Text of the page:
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The Warlocks: Casting a Hazy Spell

 
story by tim mcmahan


 

 

Lazy-i: March 19, 2003


The Warlocks
w/ Little Brazil, End Transmission
Friday, March 21
9 p.m.
Sokol Underground

13th & Martha
Omaha

$7


Life on the road -- and on stage -- can be rather crowded when you're sharing a van with seven people. Just ask Danny Hole, one of the drummers for Los Angeles neo-psychedelic rockers The Warlocks.

That's right, I said "one of the drummers." Hole sits alongside fellow stickman Jason Anchondo, both manning full-sized drum kits. If that wasn't enough to crowd the stage, add two guitarists, JC Rees and Corey Lee Granet, bassist Bobby Martine, organist/vocalist Laura Grisby, and the band's frontman, guitarist/vocalist Bobby Hecksher.

"We go from extremes," Hole said. "During our tour with Interpol, there were some stages where Jason and I were 30 feet apart. Then there are some clubs where we can barely get the two drum kits together without hitting our knuckles on each other's cymbals."

The band, who just finished a European and West Coast tour opening for Interpol, has been lovingly compared to the Velvet Underground and "Sympathy for the Devil"-era Rolling Stones. On Phoenix Album, their new LP released on California indie label Birdman Records, there's a distinctive '60s psychedelic vibe going on, especially on the shorter, more poppy songs like "Baby Blue" and "Moving and Shaking," which would sound right at home playing in a bedroom adorned with black light posters, lava lamps and a 6-foot GTO bong.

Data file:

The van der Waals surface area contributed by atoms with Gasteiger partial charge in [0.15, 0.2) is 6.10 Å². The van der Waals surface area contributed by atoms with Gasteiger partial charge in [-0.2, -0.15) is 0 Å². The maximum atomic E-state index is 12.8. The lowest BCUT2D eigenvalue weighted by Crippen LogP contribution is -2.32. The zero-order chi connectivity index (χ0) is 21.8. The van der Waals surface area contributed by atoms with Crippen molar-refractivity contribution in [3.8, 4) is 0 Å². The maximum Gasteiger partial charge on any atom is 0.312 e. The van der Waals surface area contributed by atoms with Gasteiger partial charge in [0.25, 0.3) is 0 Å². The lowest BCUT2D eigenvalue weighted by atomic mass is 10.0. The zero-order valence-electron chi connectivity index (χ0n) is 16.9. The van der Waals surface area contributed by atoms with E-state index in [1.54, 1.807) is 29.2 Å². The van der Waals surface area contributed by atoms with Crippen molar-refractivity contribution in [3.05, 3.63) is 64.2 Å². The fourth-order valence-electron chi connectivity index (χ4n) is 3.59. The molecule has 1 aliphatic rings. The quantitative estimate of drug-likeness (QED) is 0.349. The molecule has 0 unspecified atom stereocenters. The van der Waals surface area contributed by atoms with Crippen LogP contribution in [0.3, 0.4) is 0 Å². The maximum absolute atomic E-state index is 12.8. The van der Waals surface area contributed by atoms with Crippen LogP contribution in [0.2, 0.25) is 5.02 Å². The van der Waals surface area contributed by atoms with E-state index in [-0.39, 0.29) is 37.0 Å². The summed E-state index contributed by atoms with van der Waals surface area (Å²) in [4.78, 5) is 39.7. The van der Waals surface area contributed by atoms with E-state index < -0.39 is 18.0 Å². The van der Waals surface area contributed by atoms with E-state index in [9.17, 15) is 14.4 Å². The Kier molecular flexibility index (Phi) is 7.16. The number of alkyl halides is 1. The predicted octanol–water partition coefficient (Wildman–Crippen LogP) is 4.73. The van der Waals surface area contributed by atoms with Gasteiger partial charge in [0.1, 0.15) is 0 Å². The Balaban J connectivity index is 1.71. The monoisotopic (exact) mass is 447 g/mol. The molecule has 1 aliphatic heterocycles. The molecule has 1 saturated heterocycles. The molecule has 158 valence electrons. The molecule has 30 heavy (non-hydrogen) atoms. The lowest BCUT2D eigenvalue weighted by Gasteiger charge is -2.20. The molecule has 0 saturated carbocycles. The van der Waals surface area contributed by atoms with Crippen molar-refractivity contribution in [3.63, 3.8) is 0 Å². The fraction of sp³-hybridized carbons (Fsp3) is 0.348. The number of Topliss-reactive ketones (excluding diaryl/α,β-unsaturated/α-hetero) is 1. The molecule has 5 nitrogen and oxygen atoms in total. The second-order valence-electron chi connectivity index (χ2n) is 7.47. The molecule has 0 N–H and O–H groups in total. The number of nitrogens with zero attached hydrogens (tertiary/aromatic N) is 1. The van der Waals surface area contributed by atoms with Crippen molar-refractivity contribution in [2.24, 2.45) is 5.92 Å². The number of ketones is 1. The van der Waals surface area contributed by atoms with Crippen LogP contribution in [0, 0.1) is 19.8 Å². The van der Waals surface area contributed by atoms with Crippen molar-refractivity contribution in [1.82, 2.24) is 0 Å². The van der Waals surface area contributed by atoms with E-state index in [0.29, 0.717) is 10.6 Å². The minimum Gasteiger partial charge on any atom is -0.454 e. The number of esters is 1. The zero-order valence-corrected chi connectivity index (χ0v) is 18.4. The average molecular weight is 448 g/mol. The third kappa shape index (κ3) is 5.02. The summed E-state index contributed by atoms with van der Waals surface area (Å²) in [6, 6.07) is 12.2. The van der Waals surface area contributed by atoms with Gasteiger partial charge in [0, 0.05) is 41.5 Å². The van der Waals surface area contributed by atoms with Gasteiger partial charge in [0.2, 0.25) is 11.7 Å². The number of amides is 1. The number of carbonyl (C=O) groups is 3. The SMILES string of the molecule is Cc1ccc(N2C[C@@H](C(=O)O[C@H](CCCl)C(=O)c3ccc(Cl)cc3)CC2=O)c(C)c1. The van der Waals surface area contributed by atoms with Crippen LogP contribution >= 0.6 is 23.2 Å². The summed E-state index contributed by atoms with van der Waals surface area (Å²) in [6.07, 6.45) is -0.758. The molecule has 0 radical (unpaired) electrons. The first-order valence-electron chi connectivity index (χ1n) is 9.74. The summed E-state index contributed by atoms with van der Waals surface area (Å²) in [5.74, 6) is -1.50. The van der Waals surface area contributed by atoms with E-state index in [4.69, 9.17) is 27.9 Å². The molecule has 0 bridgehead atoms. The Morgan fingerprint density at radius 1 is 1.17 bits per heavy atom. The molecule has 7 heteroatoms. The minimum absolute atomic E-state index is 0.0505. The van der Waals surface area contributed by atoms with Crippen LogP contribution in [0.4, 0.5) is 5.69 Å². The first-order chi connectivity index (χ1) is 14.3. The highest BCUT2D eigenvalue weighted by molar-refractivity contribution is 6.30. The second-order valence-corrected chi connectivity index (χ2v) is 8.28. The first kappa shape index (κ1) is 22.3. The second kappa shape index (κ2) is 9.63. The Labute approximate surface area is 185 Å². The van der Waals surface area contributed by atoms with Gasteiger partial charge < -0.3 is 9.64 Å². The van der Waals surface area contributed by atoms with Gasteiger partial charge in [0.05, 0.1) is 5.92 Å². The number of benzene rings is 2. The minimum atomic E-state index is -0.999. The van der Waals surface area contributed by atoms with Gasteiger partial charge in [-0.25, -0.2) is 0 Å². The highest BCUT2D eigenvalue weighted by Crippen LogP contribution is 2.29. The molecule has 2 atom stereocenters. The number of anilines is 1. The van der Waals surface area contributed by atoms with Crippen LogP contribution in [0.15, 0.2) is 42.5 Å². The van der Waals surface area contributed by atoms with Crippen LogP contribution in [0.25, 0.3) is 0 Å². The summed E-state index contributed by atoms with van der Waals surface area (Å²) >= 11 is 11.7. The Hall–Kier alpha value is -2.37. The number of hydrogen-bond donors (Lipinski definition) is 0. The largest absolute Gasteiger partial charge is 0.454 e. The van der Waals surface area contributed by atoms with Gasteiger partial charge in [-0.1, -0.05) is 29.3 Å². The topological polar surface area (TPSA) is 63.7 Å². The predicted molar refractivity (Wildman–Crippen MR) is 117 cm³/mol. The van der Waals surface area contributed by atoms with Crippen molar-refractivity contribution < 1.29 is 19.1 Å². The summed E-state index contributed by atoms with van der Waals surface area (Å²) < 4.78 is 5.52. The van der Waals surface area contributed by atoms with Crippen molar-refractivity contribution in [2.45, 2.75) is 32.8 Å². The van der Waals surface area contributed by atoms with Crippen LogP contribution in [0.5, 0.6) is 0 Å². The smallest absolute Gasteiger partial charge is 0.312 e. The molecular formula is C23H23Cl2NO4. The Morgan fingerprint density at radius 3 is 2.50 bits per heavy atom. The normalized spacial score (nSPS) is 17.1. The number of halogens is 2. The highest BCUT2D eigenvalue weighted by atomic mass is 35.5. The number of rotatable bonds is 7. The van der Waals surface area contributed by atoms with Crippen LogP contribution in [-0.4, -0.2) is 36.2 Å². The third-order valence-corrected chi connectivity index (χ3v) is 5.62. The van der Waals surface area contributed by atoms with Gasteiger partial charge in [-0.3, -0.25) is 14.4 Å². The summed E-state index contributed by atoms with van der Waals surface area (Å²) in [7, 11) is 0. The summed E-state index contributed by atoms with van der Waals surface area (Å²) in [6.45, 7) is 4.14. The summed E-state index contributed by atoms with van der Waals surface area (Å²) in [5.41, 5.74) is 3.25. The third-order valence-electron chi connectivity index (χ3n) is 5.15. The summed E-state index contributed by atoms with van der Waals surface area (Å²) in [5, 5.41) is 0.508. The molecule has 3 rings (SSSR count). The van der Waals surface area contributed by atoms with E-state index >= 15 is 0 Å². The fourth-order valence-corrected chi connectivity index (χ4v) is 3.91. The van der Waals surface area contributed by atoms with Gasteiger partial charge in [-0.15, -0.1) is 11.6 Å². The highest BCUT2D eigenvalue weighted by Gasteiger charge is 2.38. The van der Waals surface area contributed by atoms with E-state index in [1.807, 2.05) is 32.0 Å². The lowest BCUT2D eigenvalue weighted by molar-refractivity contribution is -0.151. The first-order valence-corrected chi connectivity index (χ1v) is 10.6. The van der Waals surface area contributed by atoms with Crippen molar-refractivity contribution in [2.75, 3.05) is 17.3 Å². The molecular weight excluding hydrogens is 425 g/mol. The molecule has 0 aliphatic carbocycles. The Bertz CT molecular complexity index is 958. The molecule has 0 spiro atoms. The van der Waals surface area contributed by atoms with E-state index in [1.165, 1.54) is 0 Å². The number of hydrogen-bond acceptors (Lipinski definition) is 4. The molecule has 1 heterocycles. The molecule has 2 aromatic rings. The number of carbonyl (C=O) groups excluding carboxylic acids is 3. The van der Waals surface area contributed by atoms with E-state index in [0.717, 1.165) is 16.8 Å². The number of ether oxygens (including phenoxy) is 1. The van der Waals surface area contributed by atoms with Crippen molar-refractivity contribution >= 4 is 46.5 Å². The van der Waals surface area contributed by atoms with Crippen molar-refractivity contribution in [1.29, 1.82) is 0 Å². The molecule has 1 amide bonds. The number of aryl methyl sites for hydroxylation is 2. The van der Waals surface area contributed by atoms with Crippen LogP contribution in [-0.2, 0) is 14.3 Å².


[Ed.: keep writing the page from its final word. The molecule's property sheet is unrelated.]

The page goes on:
The CD's medium-length tracks (6- to 8-minutes each) are all about getting a groove on. The white-blues chugger "Hurricane Heart Attack" sounds like stoned-out Gutterball; the hypnotic "Inside Out" is classic Velvets sung in a nasal Tom Petty, while "Stone Hearts" starts off like Velvets' "Heroin" before kicking into something reminiscent of Brian Jonestown Massacre, complete with teeth-grinding guitar solos and plenty of feedback.




 

 

 

But it's on the long, head-trip numbers that the Warlocks really cast a spell. The fuzzy, 9-plus minute "Cosmic Letdown" has all the subtlety of Led Zep in full "Kashmir" mode, growing from a single, repeated guitar riff, slowly building into a big metal monster. CD closer "Oh Shadie" has enough backtracking and sound effects to make any Meddle-era Pink Floyd fan grin like an idiot. That one clocks in at just under 15 minutes.

Hole says he knows the long songs are going well on stage if he can get lost in their hypnotic trance.

"If it's all going well and it feels good, you don't have to think about it," Hole said, adding that he synchronizes his play with co-drummer Anchondo by ear, becoming so in synch that they finish each other's fills.

"The long songs are about creating an atmosphere and trying to get the audience as well as myself into a certain plane for the duration," he said. "The songs have a structure, and you either keep to it or deviate from it, as long as it's not boring and is leading people down various avenues. There's a feel and intuition and balance between all of us. Everyone's bringing their own flash to it and it all maps out in a loose way."

Though their origins are in Los Angeles, Hole says they have no real allegiance to the city known as a make-you-or-break-you rock Mecca. "It just happens to be where we live," he said. "We're not scene creamers, so to speak. We're not cherished in this town, either. We're no hometown heroes. L.A. can be a tough city to play for anyone. The people are unenthusiastic and too cool for school. It's a huge metropolis and the people there are spoiled for choice."

Regardless, he said the band has won over large crowds at places like the Fillmore, where most of the audience didn't know who they were… until after their set. Hole said there's no reason for bands to escape to L.A. to make it.

"You can be a great band from the middle of nowhere," he said. "The cool thing is for bands to not sell out their home towns. Being in L.A. can be a hindrance or not. We could be anywhere, I guess. Then again, maybe this band could only come from a place like L.A."



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Published in The Omaha Weekly-Reader March 19, 2003. Copyright 2003 Tim McMahan. All rights reserved.

 


"We're not scene creamers, so to speak. We're not cherished in this town, either. We're no hometown heroes."